He became the clinical director of the Willink Biochemical Genetics Unit at Royal Manchester Children’s Hospital in 1993 and insisted that it follow the Australian model with the merger of clinical and metabolic genetics. Bronwyn Kerr, a consultant clinical geneticist at the unit and close colleague, says this was important. “He believed firmly that this was the way forward as the work becomes synergistic. It gave people the chance to collaborate on understanding these diseases,” she says.
He pushed for LSDs to get specialist commissioning status and was the lead clinician on the national commissioning group from 2007.
Wraith had a long ponytail, rarely wore a suit, and was seen as something of a maverick. He was a lifelong Newcastle United supporter but was also very private and outside work was happy at home with his family and two lurchers.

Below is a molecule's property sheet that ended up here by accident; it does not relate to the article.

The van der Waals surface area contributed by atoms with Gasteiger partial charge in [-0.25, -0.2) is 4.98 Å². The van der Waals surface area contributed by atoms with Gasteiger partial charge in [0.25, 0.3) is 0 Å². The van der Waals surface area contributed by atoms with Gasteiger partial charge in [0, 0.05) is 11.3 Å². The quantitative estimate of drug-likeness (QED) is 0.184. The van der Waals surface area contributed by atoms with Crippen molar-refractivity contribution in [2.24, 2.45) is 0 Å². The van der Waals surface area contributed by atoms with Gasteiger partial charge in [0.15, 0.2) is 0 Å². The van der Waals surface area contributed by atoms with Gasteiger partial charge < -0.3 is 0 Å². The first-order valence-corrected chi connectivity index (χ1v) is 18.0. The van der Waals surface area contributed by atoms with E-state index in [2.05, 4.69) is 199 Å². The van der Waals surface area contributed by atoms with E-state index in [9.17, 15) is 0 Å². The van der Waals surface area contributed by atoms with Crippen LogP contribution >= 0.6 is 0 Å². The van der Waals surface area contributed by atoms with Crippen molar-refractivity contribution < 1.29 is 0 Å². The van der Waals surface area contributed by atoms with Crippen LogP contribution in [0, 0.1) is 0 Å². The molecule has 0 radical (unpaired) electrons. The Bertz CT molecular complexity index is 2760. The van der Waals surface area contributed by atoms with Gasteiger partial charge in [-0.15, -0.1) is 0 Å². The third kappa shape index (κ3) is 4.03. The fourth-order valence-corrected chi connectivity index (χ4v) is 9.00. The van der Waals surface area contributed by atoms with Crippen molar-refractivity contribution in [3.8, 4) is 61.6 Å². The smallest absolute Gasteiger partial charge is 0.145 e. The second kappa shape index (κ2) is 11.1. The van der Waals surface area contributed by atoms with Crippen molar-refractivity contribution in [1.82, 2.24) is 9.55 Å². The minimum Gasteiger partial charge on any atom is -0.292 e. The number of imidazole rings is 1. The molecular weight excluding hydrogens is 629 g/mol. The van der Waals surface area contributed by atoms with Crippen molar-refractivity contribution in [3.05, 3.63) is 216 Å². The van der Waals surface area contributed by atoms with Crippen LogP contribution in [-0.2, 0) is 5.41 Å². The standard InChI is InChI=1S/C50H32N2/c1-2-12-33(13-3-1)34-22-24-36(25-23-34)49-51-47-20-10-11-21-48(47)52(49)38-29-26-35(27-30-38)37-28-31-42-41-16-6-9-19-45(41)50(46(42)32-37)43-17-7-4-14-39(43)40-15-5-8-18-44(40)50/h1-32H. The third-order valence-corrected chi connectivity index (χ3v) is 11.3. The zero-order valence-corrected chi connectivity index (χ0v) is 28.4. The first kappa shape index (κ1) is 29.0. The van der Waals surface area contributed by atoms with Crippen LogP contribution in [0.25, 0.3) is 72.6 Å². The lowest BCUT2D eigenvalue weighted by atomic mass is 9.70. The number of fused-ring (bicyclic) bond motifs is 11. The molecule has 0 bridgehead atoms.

He was also devoted to his patients, giving them his phone number and making himself available to them—perhaps too available sometimes, says Wynn. He even moved within walking distance of the hospital so he could be on hand in emergencies.
Patient group representatives speak of a doctor who spent his career giving bad news but to whom the families were also incredibly grateful. Toni Mathieson, executive director of the Niemann-Pick Disease Group, says: “He recognised that parents were very knowledgeable about the disease and that they knew what was best for their children. He always allowed you to ask questions.”
He travelled widely, and his expertise and knowledge were recognised around the world. When he was diagnosed with a rare degenerative disorder in 2009 he cut back on his travelling but retained his clinics and saw patients on the day he died.
Kerr says that he was a true advocate for people with storage diseases. “Not only did he pioneer new drug treatments he gave a voice to people with these diseases,” she says.
He leaves his wife, Sue, and three children.
Cite this as: BMJ 2013;346:f3238
James Edmond Wraith, consultant paediatrician (b 1953; q University of Sheffield 1977), died from a neurodegenerative disorder on 10 April 2013.